The hundreds of files found on computer drives and discs confiscated from Mohammad Amawi revealed dozens of downloaded manuals related to the manufacture and use of poisons, explosives, and surveillance techniques.
But although Mr. Amawi seemed to collect information, he never built or created any of the materials, his attorney Timothy Ivey pointed out.
One of the federal officers who took part in the arrest of Mr. Amawi in Jordan in February, 2006, testified in U.S. District Court yesterday about the interview and evidence collected. Similarly, Special Agent Steven Gubanich testified about files found on the computer drives of co-defendant Marwan El-Hindi.
Mr. Amawi has duel American and Jordanian citizenship and was with family overseas at the time of his arrest on several terrorism-related charges. Mr. Amawi, 28, Mr. El-Hindi, 45, and Wassim Mazloum, 26, are each charged with conspiring to kill or injure people in the Middle East - including U.S. troops serving in Iraq - as well as providing "support and resources" to terrorists.
Using a chart made up by the FBI to catalogue the files downloaded by Mr. Amawi, Agent Gubanich testified about the numerous files depicting "improvised explosive attacks and rocket attacks and missile attacks" as well as multiple training sessions, including weapons training and self-defense techniques.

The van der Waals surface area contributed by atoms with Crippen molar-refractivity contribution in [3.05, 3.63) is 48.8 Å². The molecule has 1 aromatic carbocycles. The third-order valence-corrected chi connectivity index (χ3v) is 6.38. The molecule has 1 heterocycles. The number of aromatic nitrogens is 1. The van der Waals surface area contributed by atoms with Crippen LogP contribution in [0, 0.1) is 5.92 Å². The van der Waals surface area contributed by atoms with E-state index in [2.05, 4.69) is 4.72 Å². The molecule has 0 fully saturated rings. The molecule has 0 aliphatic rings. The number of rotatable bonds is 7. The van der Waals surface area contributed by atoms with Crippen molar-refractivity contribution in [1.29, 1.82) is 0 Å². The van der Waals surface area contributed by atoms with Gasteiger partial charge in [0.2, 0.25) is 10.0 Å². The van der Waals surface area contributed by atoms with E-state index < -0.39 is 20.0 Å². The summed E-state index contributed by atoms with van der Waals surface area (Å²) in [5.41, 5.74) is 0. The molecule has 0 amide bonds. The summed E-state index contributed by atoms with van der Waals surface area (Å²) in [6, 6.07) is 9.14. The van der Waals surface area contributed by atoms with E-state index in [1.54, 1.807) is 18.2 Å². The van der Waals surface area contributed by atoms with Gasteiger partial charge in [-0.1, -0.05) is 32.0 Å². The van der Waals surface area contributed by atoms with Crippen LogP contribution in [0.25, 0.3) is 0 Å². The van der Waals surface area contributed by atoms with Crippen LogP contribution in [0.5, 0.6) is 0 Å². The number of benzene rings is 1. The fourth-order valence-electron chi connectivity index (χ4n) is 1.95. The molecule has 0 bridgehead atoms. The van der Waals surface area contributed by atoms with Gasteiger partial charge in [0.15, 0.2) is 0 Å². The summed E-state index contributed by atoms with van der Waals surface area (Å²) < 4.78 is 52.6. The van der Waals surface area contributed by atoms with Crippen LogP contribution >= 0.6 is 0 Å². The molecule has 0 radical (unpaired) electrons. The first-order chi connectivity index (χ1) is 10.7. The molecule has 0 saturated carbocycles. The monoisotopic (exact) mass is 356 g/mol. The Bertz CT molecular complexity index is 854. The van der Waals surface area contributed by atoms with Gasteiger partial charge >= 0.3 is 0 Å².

"There were a variety of shooting and improvised explosive attacks as well as some executions," Agent Gubanich said.
As part of his direct examination by federal prosecutors, Agent Gubanich testified about finding files that showed how to create an explosive material called "black powder," how to create a rudimentary detonating device, as well as the 29-minute video that showed how to create and detonate a bomb vest video.
Agent Gubanich said in response to questions from Mr. Ivey that he was unaware of any poisons, explosive devices, or specialty materials needed to create them ever being found in Mr. Amawi's possessions.
Agent Gubanich also agreed with Mr. Ivey's assessment that Mr. Amawi was "cordial" during the more than four-hour interview conducted on the trip from Jordan to the United States.
Prior to the testimony, Judge James Carr reminded the jury of nine men and seven women - including four alternates - that the evidence about what was found on discs given to Mr. Griffin by Mr. Amawi could only be considered as evidence pertaining to Mr. Amawi and not the other two defendants.
However, the agent also testified about the files found on Mr. El-Hindi's computer and the phone numbers found saved in his cell phone, including those of the government's confidential informant, Darren Griffin, and the other two defendants.
Attorney Chuck Boss noted there were other phone numbers also found on Mr. El-Hindi's cell phone, including local travel agencies and a local attorney. And on the computer were files such as photos of animal trailers and a mission statement for a nonprofit organization Mr. El-Hindi had talked about forming to help children of those who are in prison.
The government has called 13 witnesses since April 2. The bulk of its case was dominated by the testimony of Mr. Griffin, who spent years within Toledo's Muslim community gathering information.
Defense attorneys have countered that much of what Mr. Griffin did during the investigation was "fishing."
Federal prosecutors said they are winding up their case and likely will rest no later than early next week.
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